Saving The Baccala Salad Of Christmas Past

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Lucys’ hands – the masterful creators of homemade Italian food for over 70 years.

Sometimes food is well…more than food

I should be the last person to save the baccala salad. I had never even heard of baccala salad until I met my husband’s family. Though I’m of Italian descent the family traditions my grandparents brought back from Italy which included making fresh fettuccine and laying it out on a bed to dry faded with the next generation. My mother who referenced a dog-eared New York Times cookbook and favored Jacques Pepin endeared herself to a more American palette. Her mother was a good baker but her culinary skills were limited and she subscribed to a minimalist approach to eating. Whether it was the hardscrabble life in the Italian mountains or the immigrant experience they did not revel in excess. My paternal grandmother was a better cook but she too knew her way around stretching dinner, with a family of six to feed. Since our family typically ended up as guests, my sister and I married without the holy grail of foodstuffs that define holidays. Enter my husband’s family, this is a clan that doesn’t fool around and the calendar year represents a tour de force of indispensable holiday dishes.

Christmas Eve is the feast of the seven fishes which means the menu must feature seven kinds of fish. What it doesn’t mean is that you can get away with a simmering bouillabaisse or paella. The feast includes baked clams, shrimp cocktail followed by your choice of linguini with white clam or lobster sauce. The courses continue with fish salad a melange of calamari, shrimp, scallops, mussels, polpo, olives and celery in the correct proportion as well as baccala salad. Baccala salad is a light concoction of escarole leaves, lemony dressing and savory baccala and Greek olives. The dish strikes a perfect balance apropos for any nouveau restaurant menu, so when my sister-in-law told me we were skipping the baccala salad I spoke up.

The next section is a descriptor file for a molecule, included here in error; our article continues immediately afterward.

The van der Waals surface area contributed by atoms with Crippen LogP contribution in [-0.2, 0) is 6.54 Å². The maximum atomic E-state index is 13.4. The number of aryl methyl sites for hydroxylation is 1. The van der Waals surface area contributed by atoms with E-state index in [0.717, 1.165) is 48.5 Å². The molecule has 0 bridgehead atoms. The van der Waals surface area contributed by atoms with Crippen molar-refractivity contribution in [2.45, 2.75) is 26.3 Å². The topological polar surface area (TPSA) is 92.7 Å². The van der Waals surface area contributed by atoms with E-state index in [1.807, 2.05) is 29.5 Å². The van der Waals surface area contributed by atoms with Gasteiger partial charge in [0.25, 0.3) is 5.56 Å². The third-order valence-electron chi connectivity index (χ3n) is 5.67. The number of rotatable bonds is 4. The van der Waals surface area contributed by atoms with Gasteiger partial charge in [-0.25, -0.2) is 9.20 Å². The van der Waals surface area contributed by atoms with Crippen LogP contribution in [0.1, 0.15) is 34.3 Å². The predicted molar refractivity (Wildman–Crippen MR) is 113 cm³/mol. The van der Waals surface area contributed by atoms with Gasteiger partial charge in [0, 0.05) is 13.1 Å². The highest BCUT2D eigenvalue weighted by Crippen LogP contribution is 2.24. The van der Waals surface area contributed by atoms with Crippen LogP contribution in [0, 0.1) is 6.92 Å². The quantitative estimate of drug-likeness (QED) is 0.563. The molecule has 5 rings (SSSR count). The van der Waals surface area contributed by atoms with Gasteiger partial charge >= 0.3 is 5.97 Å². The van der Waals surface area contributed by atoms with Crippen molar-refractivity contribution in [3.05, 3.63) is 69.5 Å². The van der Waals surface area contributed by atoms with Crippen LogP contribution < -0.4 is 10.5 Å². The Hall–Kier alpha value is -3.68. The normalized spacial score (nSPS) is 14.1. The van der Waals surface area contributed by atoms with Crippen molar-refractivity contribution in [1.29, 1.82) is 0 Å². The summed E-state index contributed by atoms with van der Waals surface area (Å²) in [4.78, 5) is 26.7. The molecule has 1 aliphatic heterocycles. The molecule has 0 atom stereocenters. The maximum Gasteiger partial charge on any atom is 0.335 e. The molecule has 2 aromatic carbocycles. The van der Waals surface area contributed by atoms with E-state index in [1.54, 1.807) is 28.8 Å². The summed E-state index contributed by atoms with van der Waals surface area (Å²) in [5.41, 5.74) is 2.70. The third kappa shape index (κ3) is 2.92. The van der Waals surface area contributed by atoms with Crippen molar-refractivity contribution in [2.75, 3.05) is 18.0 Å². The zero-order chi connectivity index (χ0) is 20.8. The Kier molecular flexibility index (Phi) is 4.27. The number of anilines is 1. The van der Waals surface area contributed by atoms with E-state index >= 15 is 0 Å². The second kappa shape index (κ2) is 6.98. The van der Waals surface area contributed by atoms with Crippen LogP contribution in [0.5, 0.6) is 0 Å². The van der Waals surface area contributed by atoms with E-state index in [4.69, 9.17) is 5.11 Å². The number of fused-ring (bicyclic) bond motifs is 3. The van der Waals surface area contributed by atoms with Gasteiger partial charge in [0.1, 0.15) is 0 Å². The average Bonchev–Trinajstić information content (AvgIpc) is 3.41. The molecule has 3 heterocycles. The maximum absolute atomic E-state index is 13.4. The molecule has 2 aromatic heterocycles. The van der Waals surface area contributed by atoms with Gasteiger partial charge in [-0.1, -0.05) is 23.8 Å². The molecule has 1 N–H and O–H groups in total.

I’d like to say this is all about the baccala salad as I’m feeling triumphant about reprising its role in our seven fish fete, but it’s about so much more. My mother-in-law Lucy’s traditions are sacred to her and she’s passed the baton to her family. Lucy has sensed the tides of change, we’ve scrapped homemade lasagna on Christmas day, citing its heftiness and vetoed cardoon the stalks of the artichoke on Thanksgiving. We are holding the torch for the next generation but also trying to shed some of the labor and calories of Christmas past. However, this year Lucy is not well. We’ve taken jobs away from her and the changing menu is unearthing fears we all bury and some of it with food. Italians do a wonderful job of washing down fear with a finely fried zeppola. It’s brilliant and though we believe we have struck a delicate balance of preserving tradition and our sanity, we ordered fish salad to save the washing of seven different pots, Lucy will make baccala salad and its presence will serve as a resounding reminder of the importance of tradition, family and love.

 

Comments

  1. Joan Cardona says:

    Vilma, I loved this piece. I am touched by it as I had the wonderful opportunities to experience this romance with food. It has me in tears as it is definitely more about the hands that create wonderful traditions for family to be together and to treaure such meaniful memories, and carrying on making new memories.

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